Food Plots for Whitetail Deer

How to Plant Food Plots | Texas | Wisconsin | Michigan | Your Place

How to Plant Food Plots

White-tailed deer require high quality foods for optimal growth. Research has found that a whitetail are selective browsers and that a diet of at least 16 percent protein is required. Of course, better nutrition equates to better fawn production, improved antler growth and a healthier deer herd. One of the most common deer management techniques used to achieve these objectives is through the planting of food plots. Many hunters understand why food plots work, but not all understand how to plant a food plot for whitetail deer. Although establishing food plots is not easy, it is not difficult either. A little knowledge, prep work and some time in the field will get the job done.

The first step is to site the food plot. Where will it go? Look for areas that provide the best soils and that require very little clearing. You can get some great information about your soils from the USDA’s Web Soil Survey. If nothing is available, then tree or brush removal will be required. Also, look for areas that are relatively flat. You do not want erosion to wash away all of your freshly disturbed soil. After a site for your deer food plot is selected, the next step is a soil test.

How to Plant Food Plots for Whitetail Deer

Soil samples should be taken from each area to be planted and sent to a soil testing lab for analysis. A soil test determines how much lime and fertilizer is needed to grow a specific plant species to its maximum potential. Soil tests should be conducted at least every two years for each food plot site. Believe it or not, tremendous amounts of nutrients are removed from the soil each year by the growing plants. In addition, many nutrients are lost by leaching due to rain. Taking a soil sample is an easy task. The only materials needed are a shovel or soil probe, a clean bucket, and boxes or bags to ship the samples.

Next, pay attention to what the soil test. It will not help your food plot if you get the soil test, but ignore the results.  To get the most production from your plot, it is very important to follow the lime and fertilizer recommendations exactly. Of the two, the most benefit is gained from adding the recommended amount of lime to raise the soil pH to the recommended level. Having the soil pH in the optimum 6.5 to 7.0 range enables plants to utilize a much larger percentage of the available soil nutrients than when the soil pH is too acidic or too basic.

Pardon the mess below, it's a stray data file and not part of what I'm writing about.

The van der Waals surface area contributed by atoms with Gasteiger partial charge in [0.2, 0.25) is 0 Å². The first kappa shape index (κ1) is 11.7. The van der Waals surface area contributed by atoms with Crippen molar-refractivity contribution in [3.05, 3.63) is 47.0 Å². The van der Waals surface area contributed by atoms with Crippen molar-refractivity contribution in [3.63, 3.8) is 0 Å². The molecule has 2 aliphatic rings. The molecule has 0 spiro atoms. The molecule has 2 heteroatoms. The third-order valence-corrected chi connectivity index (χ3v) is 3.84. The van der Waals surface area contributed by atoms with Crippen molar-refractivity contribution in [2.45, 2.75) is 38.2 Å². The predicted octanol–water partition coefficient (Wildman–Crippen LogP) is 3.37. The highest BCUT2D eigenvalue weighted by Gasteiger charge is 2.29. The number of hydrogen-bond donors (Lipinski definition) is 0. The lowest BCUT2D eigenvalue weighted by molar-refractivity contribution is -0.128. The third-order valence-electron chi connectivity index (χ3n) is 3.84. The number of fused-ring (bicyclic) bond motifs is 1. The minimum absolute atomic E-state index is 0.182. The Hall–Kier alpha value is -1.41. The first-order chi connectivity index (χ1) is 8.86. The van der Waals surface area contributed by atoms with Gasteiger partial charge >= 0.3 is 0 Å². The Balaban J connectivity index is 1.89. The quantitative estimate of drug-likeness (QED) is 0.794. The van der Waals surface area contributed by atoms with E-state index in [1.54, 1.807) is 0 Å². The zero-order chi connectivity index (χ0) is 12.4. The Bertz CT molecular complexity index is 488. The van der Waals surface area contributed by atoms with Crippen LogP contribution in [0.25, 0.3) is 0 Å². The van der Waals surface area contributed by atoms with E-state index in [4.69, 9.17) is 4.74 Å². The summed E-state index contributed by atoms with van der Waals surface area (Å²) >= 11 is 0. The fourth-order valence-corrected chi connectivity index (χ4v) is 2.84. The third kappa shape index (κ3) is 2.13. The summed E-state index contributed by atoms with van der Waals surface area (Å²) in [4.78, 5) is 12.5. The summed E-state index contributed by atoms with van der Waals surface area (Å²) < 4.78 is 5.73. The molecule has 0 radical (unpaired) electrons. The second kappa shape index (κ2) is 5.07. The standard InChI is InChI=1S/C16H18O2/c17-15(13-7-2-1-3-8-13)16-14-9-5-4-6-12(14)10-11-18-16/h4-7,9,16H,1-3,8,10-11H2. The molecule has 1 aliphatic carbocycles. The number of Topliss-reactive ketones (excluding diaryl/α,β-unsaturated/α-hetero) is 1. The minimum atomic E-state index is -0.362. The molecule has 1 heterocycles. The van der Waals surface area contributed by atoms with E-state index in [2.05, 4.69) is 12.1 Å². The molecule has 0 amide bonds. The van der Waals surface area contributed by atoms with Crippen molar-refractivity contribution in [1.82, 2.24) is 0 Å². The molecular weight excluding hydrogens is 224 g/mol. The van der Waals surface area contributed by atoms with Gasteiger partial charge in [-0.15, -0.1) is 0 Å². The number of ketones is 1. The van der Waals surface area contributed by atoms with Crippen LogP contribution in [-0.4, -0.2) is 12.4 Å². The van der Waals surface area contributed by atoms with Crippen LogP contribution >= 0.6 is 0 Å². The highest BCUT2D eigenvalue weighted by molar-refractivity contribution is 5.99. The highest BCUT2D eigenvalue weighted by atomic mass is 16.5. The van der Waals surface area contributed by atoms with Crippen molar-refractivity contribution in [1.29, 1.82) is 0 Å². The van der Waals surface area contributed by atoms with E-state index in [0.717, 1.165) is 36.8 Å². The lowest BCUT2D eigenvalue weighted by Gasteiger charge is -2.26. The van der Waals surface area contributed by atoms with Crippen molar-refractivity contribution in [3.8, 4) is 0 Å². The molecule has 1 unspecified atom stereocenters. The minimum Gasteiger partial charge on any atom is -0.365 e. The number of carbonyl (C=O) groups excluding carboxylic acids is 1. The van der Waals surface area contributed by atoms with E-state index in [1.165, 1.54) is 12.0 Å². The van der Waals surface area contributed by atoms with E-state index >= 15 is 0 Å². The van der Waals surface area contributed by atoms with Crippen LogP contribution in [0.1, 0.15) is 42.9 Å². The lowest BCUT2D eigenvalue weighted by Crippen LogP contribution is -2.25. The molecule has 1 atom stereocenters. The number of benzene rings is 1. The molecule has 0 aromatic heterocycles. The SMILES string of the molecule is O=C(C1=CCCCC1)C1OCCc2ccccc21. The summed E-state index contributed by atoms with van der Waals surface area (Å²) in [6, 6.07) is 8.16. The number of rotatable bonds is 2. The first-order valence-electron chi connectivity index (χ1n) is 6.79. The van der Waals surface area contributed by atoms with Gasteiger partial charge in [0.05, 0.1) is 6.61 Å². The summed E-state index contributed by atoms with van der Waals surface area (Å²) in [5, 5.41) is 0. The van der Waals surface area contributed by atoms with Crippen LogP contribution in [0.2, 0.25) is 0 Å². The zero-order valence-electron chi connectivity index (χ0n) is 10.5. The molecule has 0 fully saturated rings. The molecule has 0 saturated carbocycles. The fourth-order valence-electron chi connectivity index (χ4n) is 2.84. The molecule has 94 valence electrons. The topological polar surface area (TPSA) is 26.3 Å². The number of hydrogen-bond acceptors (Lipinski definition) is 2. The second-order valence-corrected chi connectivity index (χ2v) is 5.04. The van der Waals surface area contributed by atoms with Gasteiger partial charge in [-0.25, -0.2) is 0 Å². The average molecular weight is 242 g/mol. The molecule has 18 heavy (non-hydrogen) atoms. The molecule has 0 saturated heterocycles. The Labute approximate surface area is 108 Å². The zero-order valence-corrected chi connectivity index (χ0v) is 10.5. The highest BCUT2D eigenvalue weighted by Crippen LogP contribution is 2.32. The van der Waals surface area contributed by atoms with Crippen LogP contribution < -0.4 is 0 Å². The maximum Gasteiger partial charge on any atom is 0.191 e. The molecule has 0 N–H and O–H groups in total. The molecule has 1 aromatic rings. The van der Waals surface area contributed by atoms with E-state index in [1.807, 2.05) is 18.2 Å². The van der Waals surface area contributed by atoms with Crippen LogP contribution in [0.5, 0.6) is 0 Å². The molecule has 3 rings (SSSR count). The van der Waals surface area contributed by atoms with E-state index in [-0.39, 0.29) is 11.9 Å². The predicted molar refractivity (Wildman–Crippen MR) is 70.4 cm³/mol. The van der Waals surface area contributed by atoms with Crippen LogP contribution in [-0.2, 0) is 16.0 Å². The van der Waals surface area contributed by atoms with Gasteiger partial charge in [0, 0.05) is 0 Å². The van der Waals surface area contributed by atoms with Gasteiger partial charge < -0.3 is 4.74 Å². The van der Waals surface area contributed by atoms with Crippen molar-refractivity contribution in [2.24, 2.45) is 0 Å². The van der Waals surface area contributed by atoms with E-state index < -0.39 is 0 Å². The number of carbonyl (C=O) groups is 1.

In addition, ensure that you apply lime well in advance of planting a food plot for whitetail deer or other wildlife. Apply the lime three to six months ahead of time to give the lime adequate time to do its job. Lime is commonly applied in the form of limestone, so do not be surprised if several thousand pounds per acre are required to correct soil pH. Lime is relatively inexpensive, so a little money buys a lot.

The next step in planting a food plot is preparation of the seedbed. Preparing a firm, smooth seed bed is essential for a good food plot. A good seed bed improves seed to soil contact, improves seed germination, and leads to better plant establishment. This all results in better forage production and a better food plot for your deer. A better food plot means healthier whitetail deer. Mowing or bush-hogging existing vegetation just before to plowing is the most common way to remove existing plant material.

The biggest problem with mowing just before planting is the cut vegetation makes it hard to get good soil disturbance with most equipment used for food plot establishment by landowners. Mowing vegetation at least two weeks ahead of disking or tilling is highly recommended. Another option is to spray the existing vegetation with a glyphosate herbicide such as Roundup. Spray existing vegetation about three weeks before breaking ground. Plowing, disking or tilling the top four to six inches of soil is sufficient for most winter food plots since they tend to be shallow-rooted.

Turn the soil over well until the soil is evenly broken-up and the seedbed looks relatively smooth. Seeds can then be broadcasts at the appropriate rate and at the appropriate time. Next, roll the food plot with a packer or culti-packer to get a good seed-soil contact. Another option would be to spray and shred the area in advance, but then use a seed drill to drill seeds into the soil. Most people will not have access to a seed drill, but if you do, use it.

To wrap up, food plots do a great job at supplementing the diets of white-tailed deer. However, time and money will be wasted if the food plot is not developed and planted properly. The steps outlined above are how we plant food plots for whitetail deer on an annual basis. From experience, I can tell you that shortcuts sound quite tempting when plots are being developed, but you will regret it when the plot does not work. Take your time, do it right and help the deer in your area.

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